It has an interesting interior layout, but the Panzerbox can’t match other cases for noise reduction.
It’s not particularly tall, but NZXT’s Panzerbox still manages to squeeze in two huge 190mm cooling fans to keep your components cool without making a racket. A single 120mm fan is also included, but there aren’t any mounts for adding more. Thankfully, the sleek aluminium case has great airflow anyway due to the mesh front and roof panels. It also has two pre-drilled holes for a liquid cooling system. All these holes do let fan noise escape, though.
Assembling a PC inside the Panzerbox was incredibly simple, mainly because the motherboard tray is removable. After removing a few thumbscrews, the entire tray slides out the back of the case so almost every component can be installed with ease. Unusually, the power supply mounts vertically, parallel to the motherboard rather than above or below it; there’s still enough space to install full-length expansion cards, but hot air from the PSU could blow directly onto any installed graphics cards. On our review sample, the majority of the interior edges had been smoothed down, but there were still a few sharp edges.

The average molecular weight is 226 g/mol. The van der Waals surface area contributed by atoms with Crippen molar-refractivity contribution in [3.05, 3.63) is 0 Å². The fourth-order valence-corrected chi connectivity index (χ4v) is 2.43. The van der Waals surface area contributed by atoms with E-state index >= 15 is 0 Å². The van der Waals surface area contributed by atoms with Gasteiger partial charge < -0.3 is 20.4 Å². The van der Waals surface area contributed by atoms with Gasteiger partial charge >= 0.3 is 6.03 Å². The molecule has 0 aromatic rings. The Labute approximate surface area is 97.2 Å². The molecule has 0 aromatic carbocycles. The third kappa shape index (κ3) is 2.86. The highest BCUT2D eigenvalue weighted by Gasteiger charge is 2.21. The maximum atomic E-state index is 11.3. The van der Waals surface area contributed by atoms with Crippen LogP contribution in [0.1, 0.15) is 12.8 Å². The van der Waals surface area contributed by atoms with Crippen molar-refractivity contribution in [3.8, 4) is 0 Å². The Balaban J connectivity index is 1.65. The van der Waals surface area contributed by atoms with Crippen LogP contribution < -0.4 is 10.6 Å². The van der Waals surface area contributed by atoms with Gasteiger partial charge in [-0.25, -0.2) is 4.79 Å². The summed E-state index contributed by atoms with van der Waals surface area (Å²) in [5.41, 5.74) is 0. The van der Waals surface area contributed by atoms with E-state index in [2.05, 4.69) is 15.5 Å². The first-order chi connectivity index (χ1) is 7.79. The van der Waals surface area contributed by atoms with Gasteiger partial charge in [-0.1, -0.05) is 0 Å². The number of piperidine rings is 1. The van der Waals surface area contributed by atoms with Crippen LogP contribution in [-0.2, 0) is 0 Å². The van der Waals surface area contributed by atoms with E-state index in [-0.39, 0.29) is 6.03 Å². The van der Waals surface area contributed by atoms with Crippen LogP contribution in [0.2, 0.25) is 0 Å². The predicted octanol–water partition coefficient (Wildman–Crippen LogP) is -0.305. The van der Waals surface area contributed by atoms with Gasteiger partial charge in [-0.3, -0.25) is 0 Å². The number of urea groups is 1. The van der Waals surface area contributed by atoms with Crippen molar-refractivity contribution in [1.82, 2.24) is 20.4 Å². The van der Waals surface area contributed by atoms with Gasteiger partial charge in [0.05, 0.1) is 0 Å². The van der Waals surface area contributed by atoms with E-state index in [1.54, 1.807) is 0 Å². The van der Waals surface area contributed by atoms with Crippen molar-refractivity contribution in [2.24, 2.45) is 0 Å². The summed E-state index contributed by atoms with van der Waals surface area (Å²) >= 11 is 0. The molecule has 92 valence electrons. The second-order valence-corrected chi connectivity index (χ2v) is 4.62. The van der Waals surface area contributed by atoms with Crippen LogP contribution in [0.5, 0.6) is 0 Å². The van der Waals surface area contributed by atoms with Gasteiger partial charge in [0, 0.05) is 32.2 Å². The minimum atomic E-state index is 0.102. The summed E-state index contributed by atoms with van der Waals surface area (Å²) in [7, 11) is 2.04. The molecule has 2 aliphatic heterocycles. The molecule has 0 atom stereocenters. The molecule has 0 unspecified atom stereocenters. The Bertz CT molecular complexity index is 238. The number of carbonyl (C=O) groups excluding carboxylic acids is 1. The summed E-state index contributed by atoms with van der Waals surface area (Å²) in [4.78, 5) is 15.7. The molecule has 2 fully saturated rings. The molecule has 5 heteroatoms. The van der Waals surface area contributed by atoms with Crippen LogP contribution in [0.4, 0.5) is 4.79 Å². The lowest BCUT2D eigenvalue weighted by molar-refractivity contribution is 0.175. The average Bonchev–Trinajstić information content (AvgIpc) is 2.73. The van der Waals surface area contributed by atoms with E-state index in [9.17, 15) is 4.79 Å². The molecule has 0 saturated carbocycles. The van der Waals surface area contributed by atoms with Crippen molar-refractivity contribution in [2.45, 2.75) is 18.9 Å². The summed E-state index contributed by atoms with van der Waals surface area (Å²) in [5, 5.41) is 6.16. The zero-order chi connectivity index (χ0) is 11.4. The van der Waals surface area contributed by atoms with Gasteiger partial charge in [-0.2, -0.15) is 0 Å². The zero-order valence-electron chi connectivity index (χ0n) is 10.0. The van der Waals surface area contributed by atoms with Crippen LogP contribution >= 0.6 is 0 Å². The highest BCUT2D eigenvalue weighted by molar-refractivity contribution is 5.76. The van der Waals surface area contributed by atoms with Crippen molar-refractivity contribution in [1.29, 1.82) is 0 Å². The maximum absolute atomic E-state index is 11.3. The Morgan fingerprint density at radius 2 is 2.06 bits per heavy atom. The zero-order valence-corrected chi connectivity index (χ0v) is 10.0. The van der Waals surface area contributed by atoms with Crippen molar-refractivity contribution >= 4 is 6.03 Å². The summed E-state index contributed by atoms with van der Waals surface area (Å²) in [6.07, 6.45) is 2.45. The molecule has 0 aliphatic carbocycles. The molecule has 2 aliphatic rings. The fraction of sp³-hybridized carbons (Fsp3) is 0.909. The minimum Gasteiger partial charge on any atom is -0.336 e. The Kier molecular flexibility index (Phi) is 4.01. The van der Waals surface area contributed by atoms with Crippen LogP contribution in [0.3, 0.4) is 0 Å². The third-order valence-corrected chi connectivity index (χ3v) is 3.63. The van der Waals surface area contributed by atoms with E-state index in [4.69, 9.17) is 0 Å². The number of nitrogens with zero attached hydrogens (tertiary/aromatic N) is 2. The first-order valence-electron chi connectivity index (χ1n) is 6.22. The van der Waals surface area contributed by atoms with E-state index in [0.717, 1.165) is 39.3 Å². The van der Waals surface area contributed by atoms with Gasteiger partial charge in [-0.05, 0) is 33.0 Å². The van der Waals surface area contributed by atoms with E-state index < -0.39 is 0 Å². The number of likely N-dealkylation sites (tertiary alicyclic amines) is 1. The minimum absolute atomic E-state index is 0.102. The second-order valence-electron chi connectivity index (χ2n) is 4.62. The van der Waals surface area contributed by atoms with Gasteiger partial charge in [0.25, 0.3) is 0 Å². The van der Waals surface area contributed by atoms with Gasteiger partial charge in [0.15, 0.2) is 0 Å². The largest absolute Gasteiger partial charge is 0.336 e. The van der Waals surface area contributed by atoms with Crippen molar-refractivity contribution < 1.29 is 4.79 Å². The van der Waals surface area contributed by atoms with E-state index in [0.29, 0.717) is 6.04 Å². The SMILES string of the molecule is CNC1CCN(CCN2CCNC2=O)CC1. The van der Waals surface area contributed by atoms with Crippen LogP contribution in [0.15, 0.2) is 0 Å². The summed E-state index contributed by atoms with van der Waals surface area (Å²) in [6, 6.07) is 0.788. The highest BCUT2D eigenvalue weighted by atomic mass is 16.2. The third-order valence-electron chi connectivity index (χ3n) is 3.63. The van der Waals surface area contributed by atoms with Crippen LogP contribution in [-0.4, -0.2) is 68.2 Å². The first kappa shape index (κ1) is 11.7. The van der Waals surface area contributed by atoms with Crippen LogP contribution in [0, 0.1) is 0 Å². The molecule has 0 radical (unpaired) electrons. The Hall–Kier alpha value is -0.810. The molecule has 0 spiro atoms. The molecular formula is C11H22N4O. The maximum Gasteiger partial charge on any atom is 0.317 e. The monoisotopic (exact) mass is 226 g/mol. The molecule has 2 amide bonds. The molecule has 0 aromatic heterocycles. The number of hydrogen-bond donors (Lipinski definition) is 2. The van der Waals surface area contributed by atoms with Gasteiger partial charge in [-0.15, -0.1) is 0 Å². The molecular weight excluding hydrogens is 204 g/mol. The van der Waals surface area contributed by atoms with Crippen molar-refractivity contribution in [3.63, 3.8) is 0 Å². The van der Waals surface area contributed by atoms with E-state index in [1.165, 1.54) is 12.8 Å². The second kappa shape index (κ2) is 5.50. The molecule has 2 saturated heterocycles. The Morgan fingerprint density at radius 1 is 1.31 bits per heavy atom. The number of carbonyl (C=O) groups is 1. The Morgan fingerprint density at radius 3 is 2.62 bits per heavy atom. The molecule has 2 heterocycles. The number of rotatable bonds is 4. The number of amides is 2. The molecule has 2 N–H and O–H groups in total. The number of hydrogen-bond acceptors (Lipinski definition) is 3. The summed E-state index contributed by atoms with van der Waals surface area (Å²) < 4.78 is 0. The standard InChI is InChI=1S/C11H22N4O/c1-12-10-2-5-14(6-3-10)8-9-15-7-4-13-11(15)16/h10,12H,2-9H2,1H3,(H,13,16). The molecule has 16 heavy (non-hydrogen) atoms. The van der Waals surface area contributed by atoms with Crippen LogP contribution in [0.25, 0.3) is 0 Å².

There are only three external 5.25in drive bays, dropping to two if you want to install a 3.5in memory card reader or floppy disk drive using the provided adaptor. Four internal 3.5in drive bays provide enough room for several hard disks, even if you plan on installing a full-length graphics card.
The Panzerbox has very limited options for cable management, but can still cool components effectively. Even with the removable motherboard tray, it’s still easier to build a tidy system in a case with a standard layout. We prefer the Fractal Design Define R2.
|Total Firewire ports||0|
|Total eSATA ports||1|
|Internal Drive bays 3 1/2in||4|
|5.25in drive bays||3|
|Fan mounts||1x 120mm|
|Fans supplied||1x 120mm|
|Power supply wattage||N/A|
|Warranty||one year RTB|